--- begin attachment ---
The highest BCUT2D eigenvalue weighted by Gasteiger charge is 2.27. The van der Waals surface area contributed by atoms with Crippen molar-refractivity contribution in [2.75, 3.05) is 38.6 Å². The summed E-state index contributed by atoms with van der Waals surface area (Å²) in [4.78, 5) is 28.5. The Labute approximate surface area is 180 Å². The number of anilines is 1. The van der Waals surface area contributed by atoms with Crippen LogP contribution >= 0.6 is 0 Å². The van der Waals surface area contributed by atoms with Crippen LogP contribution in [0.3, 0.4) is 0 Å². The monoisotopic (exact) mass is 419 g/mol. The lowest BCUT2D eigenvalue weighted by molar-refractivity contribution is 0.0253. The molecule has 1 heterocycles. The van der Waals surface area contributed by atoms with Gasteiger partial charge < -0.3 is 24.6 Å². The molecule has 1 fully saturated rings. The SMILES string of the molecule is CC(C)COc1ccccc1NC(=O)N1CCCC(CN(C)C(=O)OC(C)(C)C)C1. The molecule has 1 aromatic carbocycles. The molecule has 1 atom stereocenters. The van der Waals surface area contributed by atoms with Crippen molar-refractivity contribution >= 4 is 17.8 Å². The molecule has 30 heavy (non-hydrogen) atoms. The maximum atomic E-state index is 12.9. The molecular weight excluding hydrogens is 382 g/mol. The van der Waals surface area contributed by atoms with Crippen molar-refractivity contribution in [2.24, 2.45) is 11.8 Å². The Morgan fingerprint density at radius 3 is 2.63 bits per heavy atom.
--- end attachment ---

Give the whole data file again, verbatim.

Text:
The highest BCUT2D eigenvalue weighted by Gasteiger charge is 2.27. The van der Waals surface area contributed by atoms with Crippen molar-refractivity contribution in [2.75, 3.05) is 38.6 Å². The summed E-state index contributed by atoms with van der Waals surface area (Å²) in [4.78, 5) is 28.5. The Labute approximate surface area is 180 Å². The number of anilines is 1. The van der Waals surface area contributed by atoms with Crippen LogP contribution >= 0.6 is 0 Å². The van der Waals surface area contributed by atoms with Crippen LogP contribution in [0.3, 0.4) is 0 Å². The monoisotopic (exact) mass is 419 g/mol. The lowest BCUT2D eigenvalue weighted by molar-refractivity contribution is 0.0253. The molecule has 1 heterocycles. The van der Waals surface area contributed by atoms with Gasteiger partial charge < -0.3 is 24.6 Å². The molecule has 1 fully saturated rings. The SMILES string of the molecule is CC(C)COc1ccccc1NC(=O)N1CCCC(CN(C)C(=O)OC(C)(C)C)C1. The molecule has 1 aromatic carbocycles. The molecule has 1 atom stereocenters. The van der Waals surface area contributed by atoms with Crippen molar-refractivity contribution >= 4 is 17.8 Å². The molecule has 30 heavy (non-hydrogen) atoms. The maximum atomic E-state index is 12.9. The molecular weight excluding hydrogens is 382 g/mol. The van der Waals surface area contributed by atoms with Crippen molar-refractivity contribution in [2.24, 2.45) is 11.8 Å². The Morgan fingerprint density at radius 3 is 2.63 bits per heavy atom.